Know Your Turns

Josie Leavitt - February 4, 2010

“If you can’t measure it, you can’t manage it.” This famous quote has been attributed to Einstein and many business professionals. Who said it is far less important that what it means to a bookstore. Yes, we all have computerized inventory systems (at least I think we all do), but what does that actually tell us?
Well, I thought I knew my POS (point of sale) system pretty well and could navigate it smoothly. Then they went and upgraded on me and now I’m awash in a numbers fest that I’m loving. In one single report I can see the inventory turns (essentially, the number of times times you sell the dollar amount of your inventor. See this website to learn more about it).
Why are turns so important? Well, for one thing, they give an accurate view of what’s selling in your store. The misleading thing about turns is: unless you can see each section, rather the store as a whole, you don’t really know what’s working. I think we all have a sense of what sections do well, but do we know what sections are really not earning their shelf space? Does reference earn its keep? Are you surprised that the how-to section had six turns last year? These are very important numbers to know during lean business times.
In looking the number of turns per section from last year I can see that I should stop buying so many bath books and spend more time making sure that my board book section is jam-packed with goodies. I was surprised at how well the Vermont section did, the message that regional books sell well was reinforced. The Vermont State award books for kids also did very well last year. What this tells me is this section will continue turn over as many times as I restock it. So, armed with this information, I’ll be better able to monitor stock levels and take advantage of publisher deals when they pop up. Sections with high turns mean you can try more things there. Take a chance on a new author in the mystery section if the turns are good. If sections did poorly last year, was it because your selection was bad, or were you just overstocked, or did a new garden center open up down the road with a great book section?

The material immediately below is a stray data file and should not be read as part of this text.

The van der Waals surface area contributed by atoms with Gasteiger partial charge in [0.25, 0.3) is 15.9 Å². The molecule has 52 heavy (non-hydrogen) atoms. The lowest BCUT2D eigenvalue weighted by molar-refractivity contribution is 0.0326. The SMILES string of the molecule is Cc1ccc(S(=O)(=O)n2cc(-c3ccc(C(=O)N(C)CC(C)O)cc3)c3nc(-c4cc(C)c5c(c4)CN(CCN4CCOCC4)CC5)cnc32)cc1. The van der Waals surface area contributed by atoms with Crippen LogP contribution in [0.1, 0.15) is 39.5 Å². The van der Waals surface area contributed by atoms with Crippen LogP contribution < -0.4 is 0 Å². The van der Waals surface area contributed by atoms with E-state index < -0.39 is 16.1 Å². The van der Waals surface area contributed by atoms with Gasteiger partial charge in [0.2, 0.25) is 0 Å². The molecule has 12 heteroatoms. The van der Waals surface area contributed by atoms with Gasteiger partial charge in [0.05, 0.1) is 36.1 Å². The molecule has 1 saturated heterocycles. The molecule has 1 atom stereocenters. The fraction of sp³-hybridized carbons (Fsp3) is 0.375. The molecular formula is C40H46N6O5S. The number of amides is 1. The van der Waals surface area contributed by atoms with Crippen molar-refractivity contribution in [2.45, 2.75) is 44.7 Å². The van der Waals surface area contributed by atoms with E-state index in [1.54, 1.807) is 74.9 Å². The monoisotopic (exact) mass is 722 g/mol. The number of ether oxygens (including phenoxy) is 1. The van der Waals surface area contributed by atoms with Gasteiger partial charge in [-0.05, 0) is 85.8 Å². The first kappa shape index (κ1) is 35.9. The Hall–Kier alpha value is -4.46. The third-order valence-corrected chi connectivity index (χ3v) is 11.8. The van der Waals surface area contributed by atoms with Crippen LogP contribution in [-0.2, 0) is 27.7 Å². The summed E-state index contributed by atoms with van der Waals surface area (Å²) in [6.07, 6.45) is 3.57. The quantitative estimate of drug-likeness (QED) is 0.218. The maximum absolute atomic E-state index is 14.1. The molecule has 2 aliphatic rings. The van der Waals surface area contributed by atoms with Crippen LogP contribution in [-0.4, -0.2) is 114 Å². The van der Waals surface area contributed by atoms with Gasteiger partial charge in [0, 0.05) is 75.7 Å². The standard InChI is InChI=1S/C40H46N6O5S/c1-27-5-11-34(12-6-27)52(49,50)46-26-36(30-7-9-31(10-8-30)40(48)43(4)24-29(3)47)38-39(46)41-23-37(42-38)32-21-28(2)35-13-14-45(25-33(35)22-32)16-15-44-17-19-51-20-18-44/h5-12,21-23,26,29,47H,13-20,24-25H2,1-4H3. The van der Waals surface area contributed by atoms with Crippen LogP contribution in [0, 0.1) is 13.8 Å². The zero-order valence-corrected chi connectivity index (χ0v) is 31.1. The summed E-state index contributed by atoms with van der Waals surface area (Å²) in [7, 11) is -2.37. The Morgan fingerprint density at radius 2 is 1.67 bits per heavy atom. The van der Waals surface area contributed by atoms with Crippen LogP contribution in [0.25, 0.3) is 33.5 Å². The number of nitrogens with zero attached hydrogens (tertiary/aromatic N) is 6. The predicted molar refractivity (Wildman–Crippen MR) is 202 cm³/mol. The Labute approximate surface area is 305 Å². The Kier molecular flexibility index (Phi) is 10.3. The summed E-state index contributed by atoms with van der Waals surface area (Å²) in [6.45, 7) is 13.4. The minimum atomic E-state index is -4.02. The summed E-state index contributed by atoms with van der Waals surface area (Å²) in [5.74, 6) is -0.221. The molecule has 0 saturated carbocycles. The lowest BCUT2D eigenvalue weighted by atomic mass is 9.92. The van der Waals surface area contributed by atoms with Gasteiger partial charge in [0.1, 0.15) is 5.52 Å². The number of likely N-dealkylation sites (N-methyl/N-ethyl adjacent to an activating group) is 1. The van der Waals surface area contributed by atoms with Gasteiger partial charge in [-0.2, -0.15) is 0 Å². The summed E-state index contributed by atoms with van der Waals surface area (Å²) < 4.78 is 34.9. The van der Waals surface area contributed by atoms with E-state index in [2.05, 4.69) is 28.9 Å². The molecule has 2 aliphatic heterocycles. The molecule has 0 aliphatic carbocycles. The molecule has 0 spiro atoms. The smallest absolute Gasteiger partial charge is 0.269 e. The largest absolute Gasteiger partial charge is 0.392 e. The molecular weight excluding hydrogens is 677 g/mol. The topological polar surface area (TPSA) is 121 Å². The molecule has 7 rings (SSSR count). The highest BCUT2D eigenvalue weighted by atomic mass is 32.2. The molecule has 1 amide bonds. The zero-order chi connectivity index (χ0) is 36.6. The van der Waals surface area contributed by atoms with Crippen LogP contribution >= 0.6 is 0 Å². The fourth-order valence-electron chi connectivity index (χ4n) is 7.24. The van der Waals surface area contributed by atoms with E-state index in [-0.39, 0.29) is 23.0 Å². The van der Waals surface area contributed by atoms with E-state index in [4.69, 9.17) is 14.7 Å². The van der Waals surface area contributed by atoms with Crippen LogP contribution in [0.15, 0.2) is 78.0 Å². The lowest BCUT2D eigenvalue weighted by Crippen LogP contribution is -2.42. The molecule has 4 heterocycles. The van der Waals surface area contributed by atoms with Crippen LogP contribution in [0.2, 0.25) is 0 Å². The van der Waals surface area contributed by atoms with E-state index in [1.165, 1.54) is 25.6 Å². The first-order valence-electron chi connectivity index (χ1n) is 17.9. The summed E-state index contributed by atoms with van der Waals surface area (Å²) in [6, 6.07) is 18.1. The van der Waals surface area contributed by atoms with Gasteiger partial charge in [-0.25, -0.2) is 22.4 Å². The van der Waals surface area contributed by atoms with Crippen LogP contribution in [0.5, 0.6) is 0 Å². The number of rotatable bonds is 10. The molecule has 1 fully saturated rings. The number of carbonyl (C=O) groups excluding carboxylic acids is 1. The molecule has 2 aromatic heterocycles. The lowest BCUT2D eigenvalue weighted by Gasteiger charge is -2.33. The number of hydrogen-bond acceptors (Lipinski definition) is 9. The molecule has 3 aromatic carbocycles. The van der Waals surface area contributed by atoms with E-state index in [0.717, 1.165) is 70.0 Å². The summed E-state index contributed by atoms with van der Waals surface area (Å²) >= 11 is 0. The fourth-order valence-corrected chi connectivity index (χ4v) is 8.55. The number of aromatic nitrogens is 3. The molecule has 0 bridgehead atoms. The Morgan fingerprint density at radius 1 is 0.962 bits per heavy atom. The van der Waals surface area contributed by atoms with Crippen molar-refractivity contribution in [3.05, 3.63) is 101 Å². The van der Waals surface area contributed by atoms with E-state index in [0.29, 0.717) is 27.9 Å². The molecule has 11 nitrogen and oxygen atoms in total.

Some of this might seem elemental to savvy bookstore owners and managers, but it’s always good to look at your store a different way if you’re the owner or manager of a smaller store. I don’t number crunch well or often enough. Now the report that used to be a hassle to produce,  I see in seconds. Consequently, I can better manage my inventory, and hopefully in so doing, can make some more money.
I’ve set myself a challenge this year: increase the turns in several underperforming sections by the summer or consolidate or get rid of them and give higher performing sections more space. It’s always hard to trim a section, but when you see in clear numbers that your travel section is not doing very well, then maybe you don’t need a travel section. Better to have all sections be amazing than have some duds that are taking space away from others.
So, I’m off to Winter Institute armed with the newfound knowledge of my inventory. I’m hopeful that while I’m out in California, I’ll learn even more ways to make the most of all my shelf space.

2 thoughts on “Know Your Turns

  1. EM

    Josie, I love posts like this. I’m an editor who’s also in business school, so I appreciate news from the front lines that matches up with what I’m learning! (P.S. You explained inventory turns way better than my finance prof.)

  2. Diane

    Hi Josie, I enjoyed your column and we do not have a POS system but are installing one now. I own two very large used bookstores and we have been running without really knowing what sells in the way of the new books that we order- other than my impressions. So I will certainly take your advice when we get the system running. Thanks and enjoy Winter Institute. Diane


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